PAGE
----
Stressing on the importance of the Traffic Management System (TMS), Raju continues, “With this in place the last-mile delivery can be planned skilfully in a route optimised model such that the least amount of time is taken by the vehicles to reach the end customer. They can be driverless vehicles which did a lot of work for China as well as US during this pandemic situation. We are talking of drones and conveyers system in the e-commerce warehouse. The robots and cobots are the final ladder in the success towards digitisation.”
Customs & GOVT is ahead of us
Continuing on the steps taken by customs in leaps and bounds to improve logistics of our country, Katgara believes, “We are all in the same boat and we have to rock the boat. Customs is open for suggestions and they are doing such a great job. Now it is our responsibility to continuously push towards becoming totally contactless.”
Commenting on what is stopping the industry from keeping pace with the government and who can take the responsibility to create more awareness on going contactless, he continues, “Associations do need to take the responsibility and we will take the responsibility. It is the time for collaboration between all the associations, be it, ACFI, ACAAI, AMTOI, CHAA, etc. ACFI has already started training programmes on how we can go contactless. It’s all about the mind-set and will power of people to avoid contact and forget our old system of interacting with people for work. We need to have interaction for every other thing except for work. Today, also at the ground level we have examination and other queries where there is contact.
Terminals also play an important role in going paperless. In fact, it was Delhi International Terminal Airport which made a system of not accepting paper at all. Similarly, the airlines, freight forwarders, customs should say we don’t want paper. If everyone doesn’t want paper we will definitely go contactless.”
Driverless vehicles & drones
Commenting on whether India is ready for driverless vehicles and drones, Raju highlights, “At a moment it seems like a distant dream. However, today things have gone to the scientific level. The entire planning in warehouse has been done by WMS; we never used to have them in the past. The forklifts, stackers are now battery operated ones; we never used to have even ordinary forklifts. This is how things have changed over a period of time.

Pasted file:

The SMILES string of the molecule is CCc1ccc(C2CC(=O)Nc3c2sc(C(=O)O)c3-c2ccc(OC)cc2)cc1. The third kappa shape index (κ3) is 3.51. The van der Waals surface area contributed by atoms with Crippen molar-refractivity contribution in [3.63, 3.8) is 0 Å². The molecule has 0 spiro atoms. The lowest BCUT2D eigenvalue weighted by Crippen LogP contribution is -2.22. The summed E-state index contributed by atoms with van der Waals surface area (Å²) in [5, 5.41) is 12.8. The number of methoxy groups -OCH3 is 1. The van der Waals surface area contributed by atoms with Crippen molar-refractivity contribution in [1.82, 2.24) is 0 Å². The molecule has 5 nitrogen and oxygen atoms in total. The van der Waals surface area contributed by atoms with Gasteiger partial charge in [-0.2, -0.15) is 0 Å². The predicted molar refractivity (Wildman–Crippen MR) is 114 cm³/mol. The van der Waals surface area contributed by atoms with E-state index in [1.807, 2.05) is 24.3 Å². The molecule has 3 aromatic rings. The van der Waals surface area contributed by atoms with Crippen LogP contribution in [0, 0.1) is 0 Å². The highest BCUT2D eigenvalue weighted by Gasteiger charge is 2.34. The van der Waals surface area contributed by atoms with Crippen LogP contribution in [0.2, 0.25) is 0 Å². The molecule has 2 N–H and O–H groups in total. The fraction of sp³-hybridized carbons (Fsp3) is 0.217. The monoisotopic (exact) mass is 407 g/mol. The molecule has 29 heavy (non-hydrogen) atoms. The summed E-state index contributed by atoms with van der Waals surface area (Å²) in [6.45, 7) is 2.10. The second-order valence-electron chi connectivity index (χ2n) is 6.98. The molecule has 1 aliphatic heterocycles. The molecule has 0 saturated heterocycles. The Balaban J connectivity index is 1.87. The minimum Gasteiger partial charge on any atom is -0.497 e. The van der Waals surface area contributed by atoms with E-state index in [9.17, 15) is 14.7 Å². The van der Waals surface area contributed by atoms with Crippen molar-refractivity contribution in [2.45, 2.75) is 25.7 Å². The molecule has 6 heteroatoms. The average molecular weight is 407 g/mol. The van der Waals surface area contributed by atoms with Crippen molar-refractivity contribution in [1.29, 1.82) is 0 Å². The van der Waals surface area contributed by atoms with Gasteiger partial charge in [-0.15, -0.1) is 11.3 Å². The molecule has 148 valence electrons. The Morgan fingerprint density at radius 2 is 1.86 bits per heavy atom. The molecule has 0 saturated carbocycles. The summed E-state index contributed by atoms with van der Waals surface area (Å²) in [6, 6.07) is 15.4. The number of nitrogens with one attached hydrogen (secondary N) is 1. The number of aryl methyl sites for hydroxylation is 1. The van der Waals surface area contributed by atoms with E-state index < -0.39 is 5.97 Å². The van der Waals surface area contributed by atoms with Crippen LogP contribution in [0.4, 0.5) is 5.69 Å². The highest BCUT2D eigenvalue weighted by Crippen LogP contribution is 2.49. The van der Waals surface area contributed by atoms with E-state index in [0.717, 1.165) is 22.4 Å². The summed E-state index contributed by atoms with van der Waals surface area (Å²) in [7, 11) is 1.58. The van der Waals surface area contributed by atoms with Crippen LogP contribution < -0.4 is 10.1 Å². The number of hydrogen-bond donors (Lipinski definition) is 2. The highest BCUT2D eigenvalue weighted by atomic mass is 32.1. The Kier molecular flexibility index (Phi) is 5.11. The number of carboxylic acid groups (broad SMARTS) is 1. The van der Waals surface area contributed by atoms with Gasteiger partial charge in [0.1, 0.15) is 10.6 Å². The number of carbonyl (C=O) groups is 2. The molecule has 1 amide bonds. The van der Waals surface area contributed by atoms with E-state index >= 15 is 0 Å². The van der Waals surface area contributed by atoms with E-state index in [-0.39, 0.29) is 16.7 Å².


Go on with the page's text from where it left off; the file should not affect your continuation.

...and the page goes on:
As of now the drones and driverless vehicles appear to be a little off hand but the day is not far off when India will start operating them. But slowly over a period of time we will definitely reach to that point where drones and driverless vehicle become a part of our supply chain. People still grumble about the investments to be made, high costs, but over a period of time this will become essential.”
Can industry be digitally advanced?
According to Raju, “Introduction of technology means productivity and productivity coupled with efficiency is really going to pay back. Therefore, modern technology will definitely be endorsed and already 50 per cent of your customers are prepared to pay extra just to get technology in your system. However, it is only the Indian customer who is still going to bargain with you and opt for the cheaper method which is manual dependent rather than technology dependent. But over a period of time everyone will realise the kind of savings that technology gives, though the initial investments are going to high. It won’t happen in a day; it’s going to take time because the knowledge about the productivity and efficiency that will come by technology has to move into the minds of all customers.”
On this, Katgara notes, “The Indian customer is highly cost conscious; sometimes the value of the product is so low that he really can’t afford to pay more but we also on the other hand have customers who are mature and would talk about value added services.”
Is industry ready for Blockchain technology?
“We have to be ready for Blockchain because this is one of the end-to-end value adds which will benefit everyone in the chain, be it exporters, importers, shipping line, banking, freight forwarders, etc. Everyone is going to be the part of Blockchain and it will happen faster than we think. It’s time that someone comes forward to take the lead in this issue,” points Katgara.
Industry is running on trust